Number 5: Pistol Annies ‘Interstate Gospel’ (2013) 

Female supergroups like The Trio and The Highwomen have received much attention and respect, but I was besotted with this collaboration of Miranda Lambert, Ashley Monroe, and Angaleena Presley. ‘Interstate Gospel,’ their third album, deals with heartbreak, keeping up appearances, break-ups, the opioid crisis, and incarcerated relatives. Deftly handling dark but mundane subjects, Lambert, Monroe, and Presley still amusingly decry the little bureaucratic annoyances that go along with divorce, like the drawn-out process women face of updating driver’s licenses and other official documents changed if they go back to their maiden name (‘Got My Name Changed Back’).

Number 4: Songs: Ohia ‘The Magnolia Electric Co.’ (2003)

If you believe in reincarnation, Molina often sounded like a very weary “old soul” who wasn’t at all happy about finding himself here on this planet…again. Like Johnny Cash, he always seemed far older than his years even as a young man, as though he were an elemental spirit with a voice carved out of an ancient swath of bedrock. He struggled with alcoholism and other personal problems, which make his last few ponderous, desperately melancholy albums difficult to listen to. On ‘Magnolia Electric Co.,’ Molina’s lyrical talents continue to shine while he is buoyed by the presence of a band. 

Number 3: Kacey Musgraves ‘Same Trailer Different Park’ (2013)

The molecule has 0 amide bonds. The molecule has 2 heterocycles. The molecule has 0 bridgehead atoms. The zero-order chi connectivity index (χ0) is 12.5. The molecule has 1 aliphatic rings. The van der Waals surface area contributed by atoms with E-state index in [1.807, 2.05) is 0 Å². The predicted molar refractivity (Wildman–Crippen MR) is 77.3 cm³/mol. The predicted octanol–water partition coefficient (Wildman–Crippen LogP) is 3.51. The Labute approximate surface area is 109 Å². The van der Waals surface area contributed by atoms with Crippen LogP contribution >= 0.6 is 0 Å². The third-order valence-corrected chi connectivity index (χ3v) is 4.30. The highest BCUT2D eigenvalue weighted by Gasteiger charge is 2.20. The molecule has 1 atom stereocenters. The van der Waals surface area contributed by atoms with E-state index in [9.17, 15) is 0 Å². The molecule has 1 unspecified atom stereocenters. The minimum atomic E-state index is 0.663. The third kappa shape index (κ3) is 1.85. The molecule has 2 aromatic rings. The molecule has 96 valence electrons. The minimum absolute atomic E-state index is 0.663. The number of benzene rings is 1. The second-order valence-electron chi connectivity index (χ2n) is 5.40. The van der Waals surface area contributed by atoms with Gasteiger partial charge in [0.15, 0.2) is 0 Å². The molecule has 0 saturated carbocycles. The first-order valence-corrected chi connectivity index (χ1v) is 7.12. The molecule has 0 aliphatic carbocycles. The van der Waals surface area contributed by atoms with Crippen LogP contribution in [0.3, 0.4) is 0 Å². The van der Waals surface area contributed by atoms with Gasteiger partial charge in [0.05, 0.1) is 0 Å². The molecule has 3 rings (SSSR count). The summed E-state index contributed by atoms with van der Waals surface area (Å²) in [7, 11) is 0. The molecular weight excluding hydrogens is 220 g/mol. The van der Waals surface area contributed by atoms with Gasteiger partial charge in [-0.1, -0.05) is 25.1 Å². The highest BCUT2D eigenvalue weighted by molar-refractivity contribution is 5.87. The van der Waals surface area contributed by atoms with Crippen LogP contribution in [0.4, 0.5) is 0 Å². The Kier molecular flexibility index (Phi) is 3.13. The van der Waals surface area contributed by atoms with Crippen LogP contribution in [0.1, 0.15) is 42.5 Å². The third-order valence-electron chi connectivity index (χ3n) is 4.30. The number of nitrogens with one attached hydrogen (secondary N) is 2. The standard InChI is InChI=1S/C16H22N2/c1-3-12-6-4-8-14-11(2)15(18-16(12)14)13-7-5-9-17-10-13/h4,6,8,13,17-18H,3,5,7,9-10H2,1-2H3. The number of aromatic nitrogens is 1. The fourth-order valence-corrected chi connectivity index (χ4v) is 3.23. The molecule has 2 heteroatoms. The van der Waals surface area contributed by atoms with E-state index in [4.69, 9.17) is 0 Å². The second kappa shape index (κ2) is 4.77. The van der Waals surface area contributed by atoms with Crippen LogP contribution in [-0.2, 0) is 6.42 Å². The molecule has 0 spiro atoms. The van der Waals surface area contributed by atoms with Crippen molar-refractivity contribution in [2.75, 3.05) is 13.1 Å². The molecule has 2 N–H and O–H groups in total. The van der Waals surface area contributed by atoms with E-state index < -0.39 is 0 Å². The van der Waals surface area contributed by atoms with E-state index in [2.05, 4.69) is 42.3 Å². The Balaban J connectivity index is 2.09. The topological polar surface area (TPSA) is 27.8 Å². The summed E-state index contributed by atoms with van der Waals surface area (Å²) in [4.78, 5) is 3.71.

Musgraves might have enjoyed success in the country mainstream, but there are still country radio markets across the US that don’t play her songs. Maybe it’s the limited number of female artists played on the radio within a given playlist that Musgraves has protested. Maybe it’s her progressive politics and the fact that her pro-LGBT, feminist ‘Follow Your Arrow’ was a groundbreaking statement for country music, along the same lines as Billy Bragg’s controversial ‘Sexuality’ from 1991. She retains all the best aspects of country music while updating them for her own generation. 

Number 2: Loretta Lynn ‘Van Lear Rose’ (2004)

Jack White managed to convince Loretta Lynn, at 70, to write an album herself for the first time ever in her lengthy career and let him produce it. Their collaboration sounds bizarre on paper, but it works surprisingly well. Lynn seems to be enjoying every moment of the album’s creation, looking back on her own life (the title comes from the coal mine where her father worked in eastern Kentucky) and spinning yarns about seedy fictional characters. Their duet ‘Portland, Oregon’ melds White’s usual noisy guitar with pedal steel and then he steps back to let her dominate the song. 

Number 1: Margo PriceMidwest Farmer’s Daughter’ (2016)

Price’s defiant debut album was released on Jack White’s label after she had faced nothing but rejection from the Nashville establishment. Her own life story is full of struggle, hardships, tragedies, and pain. Her material is not “new country” by any stretch of the imagination. Rather her songs embrace traditionalism through the prism of Price’s jaw-droppingly original talent. Not only was the album recorded at Sun Studios, but she also pawned her wedding ring to pay for the sessions. 

About Kimberly Bright 85 Articles
Indiana native, freelance writer specializing in British, Canadian, and American music and cultural history, flyover states, session musicians, overlooked and unsung artists. Author of 'Chris Spedding: Reluctant Guitar Hero.' You can contact her at
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Lovely choices! Some old favourites – Neko, Lucinda and Jason – and some new stuff to listen to. Thanks for the top writing too!